On offer is everything physics majors need to know about statistics in about 200 pages. This consists of bits and pieces snatched from an introductory statistics course and a mathematical statistics course — perhaps three semesters of material. Included are most of the tests and intervals from a first course as well as lots of multiple integrals and maximum likelihood estimators. It sounds like a questionable enterprise, but the physicists do have a point. The most common introductory statistics course offered in mathematics departments is populated with students shaky in basic algebra. Too often these courses degenerate into a struggle to get through the arithmetic. Since few physics majors struggle with arithmetic, physics faculty may well be reluctant to devote three credit hours to that task.
On the other hand, tossing together bits and pieces and focusing primarily on computations runs the risk of ignoring the rudiments of statistical thinking. On that count, the text at hand is a curious mix of success and failure.
Prerequisites are multivariable calculus and linear algebra (as well as a fair amount of physics to follow the examples). The book is written in a fairly clear but telegraphic style. This keeps the page count down, but perhaps at the expense of readers skimming along the surface of the subject. Likewise, there are no statistical exercises save things left to the student to complete. The book does include an introduction to the statistical programing language R which is used effectively throughout, again with a cost: even fewer pages devoted to the statistics. There are some exercises in using R.
Chapters end with a summary and brief reference list. Within the chapters are a few examples. These often use historical datasets from physics and the quality is excellent but the number too few to provide a broad understanding. Many minor examples or asides live in “boxes” which get laid out like figures, meaning that they can be far from the discussion they exemplify. As a result, managing the actual figures becomes even more difficult, resulting in considerable interruption of flow. There are some distressing errors. Already on page 4 there is a botched attempt to prove there are infinitely many prime numbers. We are not talking about Bourbaki rigor here — Euclid got this right 2400 years ago. Elsewhere open intervals include their endpoints, significance level is equated to confidence level, and so on.
The biggest loss is in the development of underlying concepts. Sampling distributions are a difficult idea even for students who can do arithmetic. In this book they are covered by a few sentences here and there. Being sketchy about where the techniques come from results in being sketchy about underlying assumptions and the interpretation of results. Assumption checking is hit-or-miss, with normal errors usually assumed without question or investigation.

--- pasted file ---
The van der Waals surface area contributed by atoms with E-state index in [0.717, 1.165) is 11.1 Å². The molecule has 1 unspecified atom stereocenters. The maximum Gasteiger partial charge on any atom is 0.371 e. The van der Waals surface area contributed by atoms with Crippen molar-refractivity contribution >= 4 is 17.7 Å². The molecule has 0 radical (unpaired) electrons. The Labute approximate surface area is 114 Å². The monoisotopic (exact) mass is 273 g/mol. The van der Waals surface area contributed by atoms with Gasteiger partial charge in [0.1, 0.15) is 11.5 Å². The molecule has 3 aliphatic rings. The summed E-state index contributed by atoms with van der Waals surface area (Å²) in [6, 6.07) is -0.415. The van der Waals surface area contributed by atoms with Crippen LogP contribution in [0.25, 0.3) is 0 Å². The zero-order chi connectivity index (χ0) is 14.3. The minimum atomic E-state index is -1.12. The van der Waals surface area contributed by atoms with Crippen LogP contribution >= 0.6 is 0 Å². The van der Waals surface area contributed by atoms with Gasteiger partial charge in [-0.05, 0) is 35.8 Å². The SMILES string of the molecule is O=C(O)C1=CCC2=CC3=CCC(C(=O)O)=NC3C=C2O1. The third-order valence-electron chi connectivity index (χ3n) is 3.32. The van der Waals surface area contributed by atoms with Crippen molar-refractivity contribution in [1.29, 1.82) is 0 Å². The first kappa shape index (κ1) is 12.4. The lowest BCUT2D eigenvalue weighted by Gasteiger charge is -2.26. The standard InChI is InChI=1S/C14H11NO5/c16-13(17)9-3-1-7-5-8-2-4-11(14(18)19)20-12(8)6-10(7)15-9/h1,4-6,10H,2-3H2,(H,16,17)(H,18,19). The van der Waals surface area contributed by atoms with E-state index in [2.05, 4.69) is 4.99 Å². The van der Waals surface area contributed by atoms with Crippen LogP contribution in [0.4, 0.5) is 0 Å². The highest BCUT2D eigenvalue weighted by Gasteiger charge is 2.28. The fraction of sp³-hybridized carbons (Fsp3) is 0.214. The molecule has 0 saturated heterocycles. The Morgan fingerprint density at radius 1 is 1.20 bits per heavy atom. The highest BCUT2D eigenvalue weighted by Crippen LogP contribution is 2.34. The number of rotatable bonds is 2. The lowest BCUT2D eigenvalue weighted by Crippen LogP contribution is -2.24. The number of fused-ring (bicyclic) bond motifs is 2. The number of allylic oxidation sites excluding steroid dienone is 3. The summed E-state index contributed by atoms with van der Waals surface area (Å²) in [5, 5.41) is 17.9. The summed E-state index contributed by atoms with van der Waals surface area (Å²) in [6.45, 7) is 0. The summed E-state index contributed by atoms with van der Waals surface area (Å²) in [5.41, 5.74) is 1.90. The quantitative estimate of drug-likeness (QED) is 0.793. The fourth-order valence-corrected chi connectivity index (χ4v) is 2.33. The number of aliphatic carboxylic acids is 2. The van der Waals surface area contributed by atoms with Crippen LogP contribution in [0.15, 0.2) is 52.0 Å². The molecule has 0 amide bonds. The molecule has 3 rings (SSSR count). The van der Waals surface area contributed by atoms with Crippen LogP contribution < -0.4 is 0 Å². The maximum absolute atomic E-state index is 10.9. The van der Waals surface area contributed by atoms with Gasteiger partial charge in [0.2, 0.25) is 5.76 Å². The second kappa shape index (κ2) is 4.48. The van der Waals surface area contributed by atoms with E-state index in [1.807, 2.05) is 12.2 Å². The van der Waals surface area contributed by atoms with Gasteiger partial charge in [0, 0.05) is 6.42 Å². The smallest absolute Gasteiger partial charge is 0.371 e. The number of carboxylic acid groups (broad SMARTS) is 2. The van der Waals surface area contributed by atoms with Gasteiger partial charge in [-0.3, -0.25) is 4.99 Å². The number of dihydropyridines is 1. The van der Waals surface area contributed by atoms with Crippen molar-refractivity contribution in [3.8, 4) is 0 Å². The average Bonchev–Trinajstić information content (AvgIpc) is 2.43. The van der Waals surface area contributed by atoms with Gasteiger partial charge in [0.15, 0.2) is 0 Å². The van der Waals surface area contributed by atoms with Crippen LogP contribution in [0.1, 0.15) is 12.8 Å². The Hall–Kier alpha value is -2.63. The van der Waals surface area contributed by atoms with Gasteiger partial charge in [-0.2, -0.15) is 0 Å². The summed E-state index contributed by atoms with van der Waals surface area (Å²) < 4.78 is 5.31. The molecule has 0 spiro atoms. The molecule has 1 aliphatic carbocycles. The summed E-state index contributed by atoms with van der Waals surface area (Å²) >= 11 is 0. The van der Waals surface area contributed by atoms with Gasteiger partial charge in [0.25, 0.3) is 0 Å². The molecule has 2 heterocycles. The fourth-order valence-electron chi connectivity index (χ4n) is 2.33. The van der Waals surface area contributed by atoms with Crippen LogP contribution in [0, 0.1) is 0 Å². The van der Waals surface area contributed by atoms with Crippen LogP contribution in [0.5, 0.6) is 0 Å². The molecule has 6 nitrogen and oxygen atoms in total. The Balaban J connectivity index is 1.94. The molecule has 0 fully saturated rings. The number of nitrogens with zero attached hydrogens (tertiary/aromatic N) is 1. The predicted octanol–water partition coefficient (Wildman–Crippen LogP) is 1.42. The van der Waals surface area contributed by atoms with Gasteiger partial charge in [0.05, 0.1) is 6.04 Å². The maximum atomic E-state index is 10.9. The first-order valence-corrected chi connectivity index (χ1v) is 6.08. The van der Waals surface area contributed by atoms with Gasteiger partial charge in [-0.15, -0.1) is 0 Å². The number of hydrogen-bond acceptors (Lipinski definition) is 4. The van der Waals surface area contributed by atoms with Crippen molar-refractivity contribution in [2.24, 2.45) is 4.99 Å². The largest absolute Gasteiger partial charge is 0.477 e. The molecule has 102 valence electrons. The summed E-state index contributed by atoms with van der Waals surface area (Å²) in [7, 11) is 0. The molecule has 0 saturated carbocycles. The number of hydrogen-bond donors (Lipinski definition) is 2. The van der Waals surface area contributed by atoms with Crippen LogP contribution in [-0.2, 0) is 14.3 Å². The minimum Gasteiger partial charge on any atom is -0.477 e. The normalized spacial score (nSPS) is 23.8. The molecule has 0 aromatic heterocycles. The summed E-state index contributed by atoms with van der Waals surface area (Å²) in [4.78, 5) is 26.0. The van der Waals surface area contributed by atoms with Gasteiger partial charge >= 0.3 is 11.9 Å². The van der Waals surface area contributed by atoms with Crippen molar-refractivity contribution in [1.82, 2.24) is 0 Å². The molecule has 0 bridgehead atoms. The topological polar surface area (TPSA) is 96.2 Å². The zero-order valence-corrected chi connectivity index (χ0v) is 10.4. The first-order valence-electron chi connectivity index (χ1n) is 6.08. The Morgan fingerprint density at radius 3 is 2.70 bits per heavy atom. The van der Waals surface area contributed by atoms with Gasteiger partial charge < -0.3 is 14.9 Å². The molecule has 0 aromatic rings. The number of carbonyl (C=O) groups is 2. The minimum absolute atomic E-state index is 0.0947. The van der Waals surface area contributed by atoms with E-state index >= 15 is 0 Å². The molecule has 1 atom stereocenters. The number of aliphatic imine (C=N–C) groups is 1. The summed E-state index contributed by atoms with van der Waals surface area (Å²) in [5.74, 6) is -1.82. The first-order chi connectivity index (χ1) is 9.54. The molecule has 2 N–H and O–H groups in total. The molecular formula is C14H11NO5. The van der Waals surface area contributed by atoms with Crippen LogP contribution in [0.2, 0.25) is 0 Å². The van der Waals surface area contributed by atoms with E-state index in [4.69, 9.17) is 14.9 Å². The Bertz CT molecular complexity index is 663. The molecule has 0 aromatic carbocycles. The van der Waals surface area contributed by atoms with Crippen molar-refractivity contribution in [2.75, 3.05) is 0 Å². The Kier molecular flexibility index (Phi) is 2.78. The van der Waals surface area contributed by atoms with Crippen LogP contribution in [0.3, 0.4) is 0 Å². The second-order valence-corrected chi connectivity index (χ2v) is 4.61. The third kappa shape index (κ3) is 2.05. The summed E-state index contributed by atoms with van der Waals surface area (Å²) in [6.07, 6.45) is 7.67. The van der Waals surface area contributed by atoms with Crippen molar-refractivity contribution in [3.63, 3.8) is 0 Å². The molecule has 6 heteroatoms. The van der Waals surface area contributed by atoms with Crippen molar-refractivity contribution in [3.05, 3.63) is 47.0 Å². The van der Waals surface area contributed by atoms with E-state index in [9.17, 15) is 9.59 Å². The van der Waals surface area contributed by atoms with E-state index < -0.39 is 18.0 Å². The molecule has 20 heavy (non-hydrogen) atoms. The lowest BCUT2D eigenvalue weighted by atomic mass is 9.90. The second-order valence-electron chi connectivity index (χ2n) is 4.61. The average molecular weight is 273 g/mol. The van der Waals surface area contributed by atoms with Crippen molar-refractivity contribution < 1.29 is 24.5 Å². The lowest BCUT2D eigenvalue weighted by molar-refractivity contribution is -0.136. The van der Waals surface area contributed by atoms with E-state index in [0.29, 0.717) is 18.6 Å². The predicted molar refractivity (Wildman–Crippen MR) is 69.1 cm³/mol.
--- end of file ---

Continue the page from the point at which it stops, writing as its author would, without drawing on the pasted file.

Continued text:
On smaller issues the book has many virtues. There is extensive coverage of different types of graphical display with unusually good advice on when to use each type. There are many bits of advice on how to think about things that introductory texts could well adopt, such as seeing a standard deviation as a typical deviation from the mean. This perhaps reflects a physicist’s prejudice that numbers should mean something! There are similar bits on the connections between various methods such as pointing out how the test for a single mean is a special case of comparing the means of two independent samples, which is in turn a special case of regression. The book is worth reading for these alone.
Perhaps the best reason for mathematicians and statisticians to read this book is to get an idea of what physicists think they want in the way of statistics. Theirs is a mix of misguided and legitimate demands. Generally, mathematics departments offering introductory statistics courses serve a wide range of disciplines, many of whom question whether a single course can be right for all the majors served. When those perceptions are not addressed, those disciplines are likely to demand their own course with a textbook similar to the one at hand.
Finally, on a personal note, your reviewer was constantly reminded in reading this book that he began college as an engineering major. That required four semesters of physics. Wouldn’t it have been great if someone had put all an engineer needed to know about physics into a 200 page book covered in one course in an engineering department? If nothing else, such a possibility might help the author of this book to understand its getting mixed reviews from statisticians or mathematicians.
After a few years in industry, Robert W. Hayden (email@example.com) taught mathematics at colleges and universities for 32 years and statistics for 20 years. In 2005 he retired from full-time classroom work. He now teaches statistics online at statistics.com and does summer workshops for high school teachers of Advanced Placement Statistics. He contributed the chapter on evaluating introductory statistics textbooks to the
1. Science and statistical data analysis
2. Statistical summaries of data
3. Simple statistical inferences
4. Probability theory
5. Random variables
6. Estimation and maximum likelihood
7. Significance tests and confidence intervals
8. Monte Carlo methods